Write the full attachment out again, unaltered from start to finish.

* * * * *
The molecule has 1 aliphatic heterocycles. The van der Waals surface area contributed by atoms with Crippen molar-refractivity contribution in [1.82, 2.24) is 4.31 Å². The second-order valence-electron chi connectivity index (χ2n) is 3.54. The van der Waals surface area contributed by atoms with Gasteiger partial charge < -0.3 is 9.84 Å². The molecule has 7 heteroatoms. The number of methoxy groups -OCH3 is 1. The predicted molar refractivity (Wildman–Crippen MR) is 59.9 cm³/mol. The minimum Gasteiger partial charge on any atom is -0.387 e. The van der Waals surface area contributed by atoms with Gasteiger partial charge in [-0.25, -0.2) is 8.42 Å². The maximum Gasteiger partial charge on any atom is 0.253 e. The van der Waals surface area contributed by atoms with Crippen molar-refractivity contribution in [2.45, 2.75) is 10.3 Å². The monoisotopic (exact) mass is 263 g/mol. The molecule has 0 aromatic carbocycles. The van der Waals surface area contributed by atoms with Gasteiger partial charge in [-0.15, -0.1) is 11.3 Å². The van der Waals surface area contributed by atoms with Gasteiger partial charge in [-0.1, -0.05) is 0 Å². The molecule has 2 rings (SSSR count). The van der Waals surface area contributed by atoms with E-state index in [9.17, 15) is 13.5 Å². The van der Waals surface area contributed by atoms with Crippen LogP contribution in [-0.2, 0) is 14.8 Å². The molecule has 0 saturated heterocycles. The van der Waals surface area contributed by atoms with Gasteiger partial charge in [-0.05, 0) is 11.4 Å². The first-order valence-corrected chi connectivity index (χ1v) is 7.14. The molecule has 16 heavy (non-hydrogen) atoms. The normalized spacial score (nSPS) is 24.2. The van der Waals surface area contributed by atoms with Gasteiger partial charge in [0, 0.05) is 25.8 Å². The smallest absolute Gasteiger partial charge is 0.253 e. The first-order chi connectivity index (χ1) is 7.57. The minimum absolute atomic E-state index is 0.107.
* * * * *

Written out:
The molecule has 1 aliphatic heterocycles. The van der Waals surface area contributed by atoms with Crippen molar-refractivity contribution in [1.82, 2.24) is 4.31 Å². The second-order valence-electron chi connectivity index (χ2n) is 3.54. The van der Waals surface area contributed by atoms with Gasteiger partial charge < -0.3 is 9.84 Å². The molecule has 7 heteroatoms. The number of methoxy groups -OCH3 is 1. The predicted molar refractivity (Wildman–Crippen MR) is 59.9 cm³/mol. The minimum Gasteiger partial charge on any atom is -0.387 e. The van der Waals surface area contributed by atoms with Gasteiger partial charge in [-0.25, -0.2) is 8.42 Å². The maximum Gasteiger partial charge on any atom is 0.253 e. The van der Waals surface area contributed by atoms with Crippen molar-refractivity contribution in [2.45, 2.75) is 10.3 Å². The monoisotopic (exact) mass is 263 g/mol. The molecule has 0 aromatic carbocycles. The van der Waals surface area contributed by atoms with Gasteiger partial charge in [-0.15, -0.1) is 11.3 Å². The van der Waals surface area contributed by atoms with Gasteiger partial charge in [-0.1, -0.05) is 0 Å². The molecule has 2 rings (SSSR count). The van der Waals surface area contributed by atoms with E-state index in [9.17, 15) is 13.5 Å². The van der Waals surface area contributed by atoms with Crippen LogP contribution in [-0.2, 0) is 14.8 Å². The molecule has 0 saturated heterocycles. The van der Waals surface area contributed by atoms with Gasteiger partial charge in [-0.05, 0) is 11.4 Å². The first-order valence-corrected chi connectivity index (χ1v) is 7.14. The molecule has 16 heavy (non-hydrogen) atoms. The normalized spacial score (nSPS) is 24.2. The van der Waals surface area contributed by atoms with Gasteiger partial charge in [0, 0.05) is 25.8 Å². The smallest absolute Gasteiger partial charge is 0.253 e. The first-order chi connectivity index (χ1) is 7.57. The minimum absolute atomic E-state index is 0.107.